You must absolutely consider this aspect. We have seen the net savings from the switch are low when the loan amount is small and the loan tenor are short. If you plan to prepay the loan, the loan tenor will go down and the outstanding principal will also go down sharply. In such a case, rather than paying a fee to switch loan to MCLR, consider pre-paying the loan with the switch fee amount. 

For instance, suppose you have loan of Rs 20 lacs at 9.8% for 5 years. Your bank is asking for a fee of Rs 30,000 (incl. service tax) to switch loan to MCLR at 9.25%. By switching loan to MCLR, you will save Rs 40,832. However, by prepaying home loan with the same Rs 30,000, you will save Rs 49,109. In this specific case, it makes more sense to prepay rather than switch to MCLR. I am not saying that the mathematical outcome will always support pre-paying the loan with the switch fee amount. It may or may not.

I have chosen the example to suit any argument. You must work out the numbers for your specific case. Do consider the ‘Switch to MCLR’ aspect. Similarly, if you are planning to prepay your loan aggressively, the benefits of switch to a lower rate will go down. In such a case, do consider pre-paying rather than switching to MCLR.

Points to Note

  1. Your bank may charge a flat fee or a percentage of the outstanding loan. It is completely bank’s discretion. However, the way to analyse remains the same.
  2. Your bank will also charge service tax on the switch fee.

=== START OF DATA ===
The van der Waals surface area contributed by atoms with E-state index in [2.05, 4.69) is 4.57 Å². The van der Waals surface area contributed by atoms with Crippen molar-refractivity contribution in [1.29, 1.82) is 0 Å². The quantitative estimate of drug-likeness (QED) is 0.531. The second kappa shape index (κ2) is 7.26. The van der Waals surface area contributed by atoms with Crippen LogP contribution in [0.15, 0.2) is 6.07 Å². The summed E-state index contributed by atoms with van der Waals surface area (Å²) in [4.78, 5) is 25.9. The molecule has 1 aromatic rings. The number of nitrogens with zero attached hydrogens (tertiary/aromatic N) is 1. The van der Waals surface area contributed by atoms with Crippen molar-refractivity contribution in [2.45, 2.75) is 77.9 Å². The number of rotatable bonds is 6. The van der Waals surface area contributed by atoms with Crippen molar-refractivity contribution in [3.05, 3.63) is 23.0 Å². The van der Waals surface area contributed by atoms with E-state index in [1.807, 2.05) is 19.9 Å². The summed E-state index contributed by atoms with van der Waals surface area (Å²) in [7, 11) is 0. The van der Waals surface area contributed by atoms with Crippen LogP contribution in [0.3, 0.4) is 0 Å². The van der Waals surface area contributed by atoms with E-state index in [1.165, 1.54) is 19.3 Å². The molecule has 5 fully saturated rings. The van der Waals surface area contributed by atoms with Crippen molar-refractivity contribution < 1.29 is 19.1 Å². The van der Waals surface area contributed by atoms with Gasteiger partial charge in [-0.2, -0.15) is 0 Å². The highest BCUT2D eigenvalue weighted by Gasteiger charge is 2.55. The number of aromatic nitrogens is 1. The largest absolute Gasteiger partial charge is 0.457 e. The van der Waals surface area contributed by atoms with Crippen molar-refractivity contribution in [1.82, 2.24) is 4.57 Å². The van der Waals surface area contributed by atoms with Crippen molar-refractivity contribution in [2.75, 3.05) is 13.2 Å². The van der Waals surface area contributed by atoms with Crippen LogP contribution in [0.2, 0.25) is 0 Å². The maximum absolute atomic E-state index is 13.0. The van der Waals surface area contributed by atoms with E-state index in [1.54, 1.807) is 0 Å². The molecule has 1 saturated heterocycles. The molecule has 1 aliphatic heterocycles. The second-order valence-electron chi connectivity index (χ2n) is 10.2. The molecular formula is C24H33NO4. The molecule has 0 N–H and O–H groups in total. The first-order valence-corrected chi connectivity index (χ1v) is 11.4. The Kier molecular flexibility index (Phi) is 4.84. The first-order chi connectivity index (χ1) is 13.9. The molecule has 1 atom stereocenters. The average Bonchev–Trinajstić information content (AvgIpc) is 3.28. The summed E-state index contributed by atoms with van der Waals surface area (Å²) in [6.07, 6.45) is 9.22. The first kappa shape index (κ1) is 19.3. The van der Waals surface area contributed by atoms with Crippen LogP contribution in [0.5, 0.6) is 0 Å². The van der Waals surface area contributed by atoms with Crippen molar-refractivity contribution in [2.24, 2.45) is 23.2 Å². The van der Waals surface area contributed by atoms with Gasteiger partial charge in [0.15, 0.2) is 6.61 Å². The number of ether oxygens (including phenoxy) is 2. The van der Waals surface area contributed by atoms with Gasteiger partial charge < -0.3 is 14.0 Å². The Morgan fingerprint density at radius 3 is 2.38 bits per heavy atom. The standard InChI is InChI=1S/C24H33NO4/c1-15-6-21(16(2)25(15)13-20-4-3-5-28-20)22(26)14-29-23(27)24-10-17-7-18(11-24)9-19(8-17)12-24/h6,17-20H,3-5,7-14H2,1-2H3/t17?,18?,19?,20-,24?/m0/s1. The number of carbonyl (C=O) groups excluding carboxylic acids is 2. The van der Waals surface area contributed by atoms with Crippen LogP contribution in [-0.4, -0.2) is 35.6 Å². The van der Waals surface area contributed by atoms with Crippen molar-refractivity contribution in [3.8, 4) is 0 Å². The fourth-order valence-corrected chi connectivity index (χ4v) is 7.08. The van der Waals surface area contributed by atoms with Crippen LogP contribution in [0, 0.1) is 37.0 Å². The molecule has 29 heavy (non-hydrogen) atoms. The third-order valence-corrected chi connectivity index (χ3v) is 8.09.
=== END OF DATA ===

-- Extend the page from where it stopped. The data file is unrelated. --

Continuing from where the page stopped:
3. MCLR can a double edged sword. Just like MCLR linked loan rates are likely to move down faster (than base rate linked loan) when interest rates are going down in the economy, MCLR rate will rise just as swiftly when the interest rates move up. However, given the banks’ propensity to pass on rate hikes much quicker than passing on interest rate cuts, I wouldn’t worry much about this aspect.
  4. MCLR has an associated interest rate reset period. So, if your home loan is linked to 1-year MCLR, your interest reset dates will be 1-year apart. Hence, even if 1-year MCLR moves down in the interim, your applicable interest rate will change only on the next interest reset date.

MCLR is more transparent than the base rate. I am not saying banks will not figure out a way. I think the banks already are. However, I feel they have much more leeway in case of base rate. Hence, everything else being the same, MCLR is a better option than base rate. However, do not rush to switch. Do your math and make an informed decision subsequently.


Leave a Reply

7 responses to “Should I Switch My Home Loan from Base Rate to MCLR